The Jefferson County Board of Commissioners said Friday they will study the possible annexation of several county areas into the city of Madison.

The plan, created by Mayor Damon Welch and his staff, would annex four areas into city limits: State Road 56 west to Clifty Drive; State Road 62 from the intersection at U.S. 421 up to Olive Branch Road and U.S. 421 north to Dawson Smith Road; Dawson Smith Road to State Road 7; and extending the eastern border of downtown to Fulton Street.

Those areas would include all properties belonging to Indiana-Kentucky Electric Corp, King's Daughters' Hospital, Madison Precision Products, Century Tube, Meadows subdivision and Indian Cave subdivision.

Commissioners' President Mark Cash said he feels annexation would "negatively impact" the county's tax revenue. He pushed the idea of the study in order to find the exact financial impact on county government and county residents.

"We have to know what those numbers are going to be," Cash said.

The commissioners plan to hire Indianapolis firm H.J. Umbaugh and Associates to review the proposed annexation and identify the impact on tax caps and the county's CEDIT - County Economic Development Income Tax - fund.

The fee is $5,750 but is contingent on County Council approval.

Commissioners Tom Pietrykowski agreed with Cash.

"I'm not big on studies but this one, I think, is necessary," he said.

County Attorney Wil Goering said the information from H.J. Umbaugh will be distributed to the county and city, as well as the residents that would be affected by the proposed changes.

The mayor has not introduced any annexation plan to the City Council and has said the project is still in its early study phase.

According to a report prepared for the city by the Reedy Financial Group, annexing all four properties would only add between $40,000 and $80,000 in additional revenues. The total population increase would be about 365 people.

Also at the meeting, Colby King of FPBH, reported that the Audubon Park housing division drainage overhaul project has reached substantial completion and will be under budget.

The project, handled by Sedam Contracting, is being funded by a $500,000 federal grant. Crews met the substantial completion April 26, King said.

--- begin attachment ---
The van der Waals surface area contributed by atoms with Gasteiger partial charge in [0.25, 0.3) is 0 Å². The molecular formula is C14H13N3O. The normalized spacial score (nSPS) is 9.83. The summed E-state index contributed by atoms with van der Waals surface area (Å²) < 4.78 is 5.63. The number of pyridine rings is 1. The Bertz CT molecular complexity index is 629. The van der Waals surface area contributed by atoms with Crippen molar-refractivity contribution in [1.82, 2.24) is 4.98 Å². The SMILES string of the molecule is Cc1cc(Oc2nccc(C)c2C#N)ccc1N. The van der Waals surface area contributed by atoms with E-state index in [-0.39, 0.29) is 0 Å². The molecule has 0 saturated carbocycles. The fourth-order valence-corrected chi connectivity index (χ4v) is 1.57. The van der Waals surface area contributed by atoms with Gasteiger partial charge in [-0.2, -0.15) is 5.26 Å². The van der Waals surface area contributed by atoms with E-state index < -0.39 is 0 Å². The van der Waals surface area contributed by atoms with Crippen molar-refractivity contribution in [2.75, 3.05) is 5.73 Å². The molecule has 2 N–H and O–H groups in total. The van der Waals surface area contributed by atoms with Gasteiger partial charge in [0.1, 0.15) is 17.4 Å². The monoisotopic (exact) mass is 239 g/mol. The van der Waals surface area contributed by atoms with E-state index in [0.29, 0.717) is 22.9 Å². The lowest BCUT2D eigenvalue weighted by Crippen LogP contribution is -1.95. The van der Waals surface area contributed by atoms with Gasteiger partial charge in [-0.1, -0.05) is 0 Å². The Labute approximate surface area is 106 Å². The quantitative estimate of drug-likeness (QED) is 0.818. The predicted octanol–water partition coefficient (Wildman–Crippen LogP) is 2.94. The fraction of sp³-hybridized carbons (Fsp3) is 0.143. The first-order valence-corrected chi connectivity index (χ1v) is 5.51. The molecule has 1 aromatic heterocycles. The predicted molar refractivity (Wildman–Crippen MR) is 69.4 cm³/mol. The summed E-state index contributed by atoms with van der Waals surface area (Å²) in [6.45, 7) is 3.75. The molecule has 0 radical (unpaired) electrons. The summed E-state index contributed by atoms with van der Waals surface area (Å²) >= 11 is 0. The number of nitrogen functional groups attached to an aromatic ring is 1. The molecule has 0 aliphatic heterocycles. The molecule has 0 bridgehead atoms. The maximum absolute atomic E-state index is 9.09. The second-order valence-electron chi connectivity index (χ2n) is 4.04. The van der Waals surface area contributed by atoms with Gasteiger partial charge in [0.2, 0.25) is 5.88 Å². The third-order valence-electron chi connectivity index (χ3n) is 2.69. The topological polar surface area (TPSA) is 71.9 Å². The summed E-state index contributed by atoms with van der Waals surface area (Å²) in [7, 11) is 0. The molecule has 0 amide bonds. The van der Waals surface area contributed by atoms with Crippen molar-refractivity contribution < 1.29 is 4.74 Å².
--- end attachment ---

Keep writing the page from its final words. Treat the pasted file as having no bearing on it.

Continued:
In addition, the project came in about $8,000 under budget. The commissioners decided to use the remaining grant money - and a portion of its paving budget - to mill and pave two sections of Quail Drive.

The additional paving will cost about $19,000, which the county will cover. The commissioners said they wanted to conduct the paving while crews were already working on the area.

In other business:

• The Jefferson County Election Board was given approval by the commissioners to store their voting machines inside the old jail. The plan is to store the machines inside an evidence cage that will then be placed inside the old jail.

Sheriff John Wallace said the area is temperature regulated and does not have issues with water or dampness.

The election board will now begin seeking quotes for the work cage.

• Health Administrator Tammy Monroe reported that the handicap doors and automatic openers at the front of the health department building are out of order and need to be replaced. Monroe presented one quote that gave an estimate of more than $6,000 for the work. The commissioners asked Monroe to seek out a few more quotes before they make a decision.

• The commissioners approved an annual contract with SRI, the company that handles the county's tax sales. The fee was reduced from $75 a parcel to $70 a parcel this year.